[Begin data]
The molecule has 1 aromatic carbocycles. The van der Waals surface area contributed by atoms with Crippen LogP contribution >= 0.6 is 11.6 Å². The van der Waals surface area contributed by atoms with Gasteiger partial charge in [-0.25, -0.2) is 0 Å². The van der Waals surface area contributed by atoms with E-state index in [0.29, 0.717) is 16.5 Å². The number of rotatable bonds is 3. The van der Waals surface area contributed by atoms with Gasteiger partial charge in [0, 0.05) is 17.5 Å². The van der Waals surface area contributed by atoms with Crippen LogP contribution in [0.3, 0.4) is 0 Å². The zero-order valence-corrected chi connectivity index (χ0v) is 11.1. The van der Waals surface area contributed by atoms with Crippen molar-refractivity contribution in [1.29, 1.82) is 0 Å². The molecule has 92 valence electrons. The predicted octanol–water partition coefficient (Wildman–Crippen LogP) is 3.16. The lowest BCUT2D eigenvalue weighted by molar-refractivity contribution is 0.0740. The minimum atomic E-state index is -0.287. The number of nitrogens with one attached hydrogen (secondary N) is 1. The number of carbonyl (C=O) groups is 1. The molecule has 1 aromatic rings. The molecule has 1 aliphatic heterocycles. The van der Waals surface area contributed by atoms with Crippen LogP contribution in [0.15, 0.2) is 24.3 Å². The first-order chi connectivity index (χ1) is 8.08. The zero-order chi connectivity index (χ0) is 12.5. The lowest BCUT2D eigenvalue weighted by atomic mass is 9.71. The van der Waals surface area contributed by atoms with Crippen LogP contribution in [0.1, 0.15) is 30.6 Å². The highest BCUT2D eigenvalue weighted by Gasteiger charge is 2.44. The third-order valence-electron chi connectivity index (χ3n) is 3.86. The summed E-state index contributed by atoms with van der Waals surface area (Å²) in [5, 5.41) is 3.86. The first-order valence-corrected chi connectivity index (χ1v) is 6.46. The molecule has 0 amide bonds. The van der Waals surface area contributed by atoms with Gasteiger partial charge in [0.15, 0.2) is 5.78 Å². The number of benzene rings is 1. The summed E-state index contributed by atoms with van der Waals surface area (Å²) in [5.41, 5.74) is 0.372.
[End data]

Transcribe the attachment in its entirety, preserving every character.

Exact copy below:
The molecule has 1 aromatic carbocycles. The van der Waals surface area contributed by atoms with Crippen LogP contribution >= 0.6 is 11.6 Å². The van der Waals surface area contributed by atoms with Gasteiger partial charge in [-0.25, -0.2) is 0 Å². The van der Waals surface area contributed by atoms with E-state index in [0.29, 0.717) is 16.5 Å². The number of rotatable bonds is 3. The van der Waals surface area contributed by atoms with Gasteiger partial charge in [0, 0.05) is 17.5 Å². The van der Waals surface area contributed by atoms with Crippen LogP contribution in [0.3, 0.4) is 0 Å². The zero-order valence-corrected chi connectivity index (χ0v) is 11.1. The van der Waals surface area contributed by atoms with Crippen molar-refractivity contribution in [1.29, 1.82) is 0 Å². The molecule has 92 valence electrons. The predicted octanol–water partition coefficient (Wildman–Crippen LogP) is 3.16. The lowest BCUT2D eigenvalue weighted by molar-refractivity contribution is 0.0740. The minimum atomic E-state index is -0.287. The number of nitrogens with one attached hydrogen (secondary N) is 1. The number of carbonyl (C=O) groups is 1. The molecule has 1 aromatic rings. The molecule has 1 aliphatic heterocycles. The van der Waals surface area contributed by atoms with Crippen LogP contribution in [0.15, 0.2) is 24.3 Å². The first-order chi connectivity index (χ1) is 8.08. The zero-order chi connectivity index (χ0) is 12.5. The lowest BCUT2D eigenvalue weighted by atomic mass is 9.71. The van der Waals surface area contributed by atoms with Crippen LogP contribution in [0.1, 0.15) is 30.6 Å². The highest BCUT2D eigenvalue weighted by Gasteiger charge is 2.44. The third-order valence-electron chi connectivity index (χ3n) is 3.86. The summed E-state index contributed by atoms with van der Waals surface area (Å²) in [5, 5.41) is 3.86. The first-order valence-corrected chi connectivity index (χ1v) is 6.46. The molecule has 0 amide bonds. The van der Waals surface area contributed by atoms with Gasteiger partial charge in [0.15, 0.2) is 5.78 Å². The number of benzene rings is 1. The summed E-state index contributed by atoms with van der Waals surface area (Å²) in [5.41, 5.74) is 0.372.